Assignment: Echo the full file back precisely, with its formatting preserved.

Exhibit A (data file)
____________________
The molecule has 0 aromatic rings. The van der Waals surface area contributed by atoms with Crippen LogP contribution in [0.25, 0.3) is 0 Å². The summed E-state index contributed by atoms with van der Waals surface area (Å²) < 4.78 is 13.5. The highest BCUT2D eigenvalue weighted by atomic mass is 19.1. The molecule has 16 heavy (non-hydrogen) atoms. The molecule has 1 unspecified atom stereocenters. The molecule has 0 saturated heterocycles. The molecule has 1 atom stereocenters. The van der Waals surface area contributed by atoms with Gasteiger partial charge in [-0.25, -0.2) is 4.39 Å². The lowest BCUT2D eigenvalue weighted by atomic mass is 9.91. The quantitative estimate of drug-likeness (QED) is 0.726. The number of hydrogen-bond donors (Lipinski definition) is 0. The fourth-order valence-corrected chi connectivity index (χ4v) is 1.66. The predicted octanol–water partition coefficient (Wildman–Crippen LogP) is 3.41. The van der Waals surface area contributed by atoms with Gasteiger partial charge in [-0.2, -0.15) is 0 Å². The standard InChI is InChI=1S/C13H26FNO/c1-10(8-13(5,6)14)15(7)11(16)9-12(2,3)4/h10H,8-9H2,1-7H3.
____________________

The molecule has 0 aromatic rings. The van der Waals surface area contributed by atoms with Crippen LogP contribution in [0.25, 0.3) is 0 Å². The summed E-state index contributed by atoms with van der Waals surface area (Å²) < 4.78 is 13.5. The highest BCUT2D eigenvalue weighted by atomic mass is 19.1. The molecule has 16 heavy (non-hydrogen) atoms. The molecule has 1 unspecified atom stereocenters. The molecule has 0 saturated heterocycles. The molecule has 1 atom stereocenters. The van der Waals surface area contributed by atoms with Gasteiger partial charge in [-0.25, -0.2) is 4.39 Å². The lowest BCUT2D eigenvalue weighted by atomic mass is 9.91. The quantitative estimate of drug-likeness (QED) is 0.726. The number of hydrogen-bond donors (Lipinski definition) is 0. The fourth-order valence-corrected chi connectivity index (χ4v) is 1.66. The predicted octanol–water partition coefficient (Wildman–Crippen LogP) is 3.41. The van der Waals surface area contributed by atoms with Gasteiger partial charge in [-0.2, -0.15) is 0 Å². The standard InChI is InChI=1S/C13H26FNO/c1-10(8-13(5,6)14)15(7)11(16)9-12(2,3)4/h10H,8-9H2,1-7H3.